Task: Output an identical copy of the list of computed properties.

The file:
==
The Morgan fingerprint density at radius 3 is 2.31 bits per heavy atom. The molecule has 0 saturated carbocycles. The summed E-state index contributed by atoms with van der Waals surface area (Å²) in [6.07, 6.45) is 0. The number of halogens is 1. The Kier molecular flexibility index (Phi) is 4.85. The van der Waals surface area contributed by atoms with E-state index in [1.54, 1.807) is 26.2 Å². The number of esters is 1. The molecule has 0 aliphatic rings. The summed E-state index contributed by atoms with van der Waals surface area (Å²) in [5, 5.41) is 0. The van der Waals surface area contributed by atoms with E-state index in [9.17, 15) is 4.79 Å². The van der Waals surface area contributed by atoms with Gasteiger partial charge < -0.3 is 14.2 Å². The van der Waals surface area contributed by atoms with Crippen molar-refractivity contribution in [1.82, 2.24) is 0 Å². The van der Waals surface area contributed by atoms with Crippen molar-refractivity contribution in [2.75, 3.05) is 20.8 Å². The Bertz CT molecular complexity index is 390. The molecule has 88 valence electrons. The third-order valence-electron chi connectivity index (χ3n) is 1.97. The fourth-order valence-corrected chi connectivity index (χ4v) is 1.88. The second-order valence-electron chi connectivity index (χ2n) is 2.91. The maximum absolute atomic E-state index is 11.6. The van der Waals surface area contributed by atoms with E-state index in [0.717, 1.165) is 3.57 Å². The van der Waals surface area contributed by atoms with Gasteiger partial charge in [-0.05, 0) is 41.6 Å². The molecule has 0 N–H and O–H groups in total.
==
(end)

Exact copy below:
The Morgan fingerprint density at radius 3 is 2.31 bits per heavy atom. The molecule has 0 saturated carbocycles. The summed E-state index contributed by atoms with van der Waals surface area (Å²) in [6.07, 6.45) is 0. The number of halogens is 1. The Kier molecular flexibility index (Phi) is 4.85. The van der Waals surface area contributed by atoms with E-state index in [1.54, 1.807) is 26.2 Å². The number of esters is 1. The molecule has 0 aliphatic rings. The summed E-state index contributed by atoms with van der Waals surface area (Å²) in [5, 5.41) is 0. The van der Waals surface area contributed by atoms with E-state index in [9.17, 15) is 4.79 Å². The van der Waals surface area contributed by atoms with Gasteiger partial charge < -0.3 is 14.2 Å². The van der Waals surface area contributed by atoms with Crippen molar-refractivity contribution in [1.82, 2.24) is 0 Å². The van der Waals surface area contributed by atoms with Crippen molar-refractivity contribution in [2.75, 3.05) is 20.8 Å². The Bertz CT molecular complexity index is 390. The molecule has 88 valence electrons. The third-order valence-electron chi connectivity index (χ3n) is 1.97. The fourth-order valence-corrected chi connectivity index (χ4v) is 1.88. The second-order valence-electron chi connectivity index (χ2n) is 2.91. The maximum absolute atomic E-state index is 11.6. The van der Waals surface area contributed by atoms with E-state index in [0.717, 1.165) is 3.57 Å². The van der Waals surface area contributed by atoms with Gasteiger partial charge in [-0.05, 0) is 41.6 Å². The molecule has 0 N–H and O–H groups in total.